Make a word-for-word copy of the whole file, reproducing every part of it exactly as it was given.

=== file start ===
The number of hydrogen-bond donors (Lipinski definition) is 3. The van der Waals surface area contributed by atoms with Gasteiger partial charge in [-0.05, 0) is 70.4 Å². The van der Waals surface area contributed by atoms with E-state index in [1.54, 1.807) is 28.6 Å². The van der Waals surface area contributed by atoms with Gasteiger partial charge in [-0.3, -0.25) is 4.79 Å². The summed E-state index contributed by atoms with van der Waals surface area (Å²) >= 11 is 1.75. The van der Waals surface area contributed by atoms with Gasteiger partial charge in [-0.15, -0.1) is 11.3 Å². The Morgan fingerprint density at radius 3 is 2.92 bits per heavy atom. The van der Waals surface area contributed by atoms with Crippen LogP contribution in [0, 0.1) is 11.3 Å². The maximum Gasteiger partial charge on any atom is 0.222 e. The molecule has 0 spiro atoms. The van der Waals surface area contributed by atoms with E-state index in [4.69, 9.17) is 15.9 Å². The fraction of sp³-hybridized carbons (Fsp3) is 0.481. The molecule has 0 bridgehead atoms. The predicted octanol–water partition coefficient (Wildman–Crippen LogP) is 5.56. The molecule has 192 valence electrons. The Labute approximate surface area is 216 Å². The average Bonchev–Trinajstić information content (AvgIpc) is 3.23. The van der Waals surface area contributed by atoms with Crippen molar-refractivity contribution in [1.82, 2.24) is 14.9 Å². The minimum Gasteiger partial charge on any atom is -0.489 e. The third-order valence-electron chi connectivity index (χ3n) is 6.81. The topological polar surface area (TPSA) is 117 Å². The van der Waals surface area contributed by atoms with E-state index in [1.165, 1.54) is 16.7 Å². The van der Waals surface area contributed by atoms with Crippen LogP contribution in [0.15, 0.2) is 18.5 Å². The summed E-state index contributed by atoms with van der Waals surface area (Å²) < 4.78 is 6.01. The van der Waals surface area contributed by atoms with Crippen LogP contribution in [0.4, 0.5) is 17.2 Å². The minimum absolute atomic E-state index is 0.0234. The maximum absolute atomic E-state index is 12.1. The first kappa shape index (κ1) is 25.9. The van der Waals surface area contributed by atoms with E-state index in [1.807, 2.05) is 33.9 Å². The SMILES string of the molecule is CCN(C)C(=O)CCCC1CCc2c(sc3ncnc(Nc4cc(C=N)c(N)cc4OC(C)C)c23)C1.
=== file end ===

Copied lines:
The number of hydrogen-bond donors (Lipinski definition) is 3. The van der Waals surface area contributed by atoms with Gasteiger partial charge in [-0.05, 0) is 70.4 Å². The van der Waals surface area contributed by atoms with E-state index in [1.54, 1.807) is 28.6 Å². The van der Waals surface area contributed by atoms with Gasteiger partial charge in [-0.3, -0.25) is 4.79 Å². The summed E-state index contributed by atoms with van der Waals surface area (Å²) >= 11 is 1.75. The van der Waals surface area contributed by atoms with Gasteiger partial charge in [-0.15, -0.1) is 11.3 Å². The Morgan fingerprint density at radius 3 is 2.92 bits per heavy atom. The van der Waals surface area contributed by atoms with Crippen LogP contribution in [0, 0.1) is 11.3 Å². The maximum Gasteiger partial charge on any atom is 0.222 e. The molecule has 0 spiro atoms. The van der Waals surface area contributed by atoms with E-state index in [4.69, 9.17) is 15.9 Å². The fraction of sp³-hybridized carbons (Fsp3) is 0.481. The molecule has 0 bridgehead atoms. The predicted octanol–water partition coefficient (Wildman–Crippen LogP) is 5.56. The molecule has 192 valence electrons. The Labute approximate surface area is 216 Å². The average Bonchev–Trinajstić information content (AvgIpc) is 3.23. The van der Waals surface area contributed by atoms with Crippen molar-refractivity contribution in [1.82, 2.24) is 14.9 Å². The minimum Gasteiger partial charge on any atom is -0.489 e. The third-order valence-electron chi connectivity index (χ3n) is 6.81. The topological polar surface area (TPSA) is 117 Å². The van der Waals surface area contributed by atoms with E-state index in [1.165, 1.54) is 16.7 Å². The van der Waals surface area contributed by atoms with Crippen LogP contribution in [0.15, 0.2) is 18.5 Å². The summed E-state index contributed by atoms with van der Waals surface area (Å²) < 4.78 is 6.01. The van der Waals surface area contributed by atoms with Crippen LogP contribution in [0.4, 0.5) is 17.2 Å². The minimum absolute atomic E-state index is 0.0234. The maximum absolute atomic E-state index is 12.1. The first kappa shape index (κ1) is 25.9. The van der Waals surface area contributed by atoms with E-state index in [1.807, 2.05) is 33.9 Å². The SMILES string of the molecule is CCN(C)C(=O)CCCC1CCc2c(sc3ncnc(Nc4cc(C=N)c(N)cc4OC(C)C)c23)C1.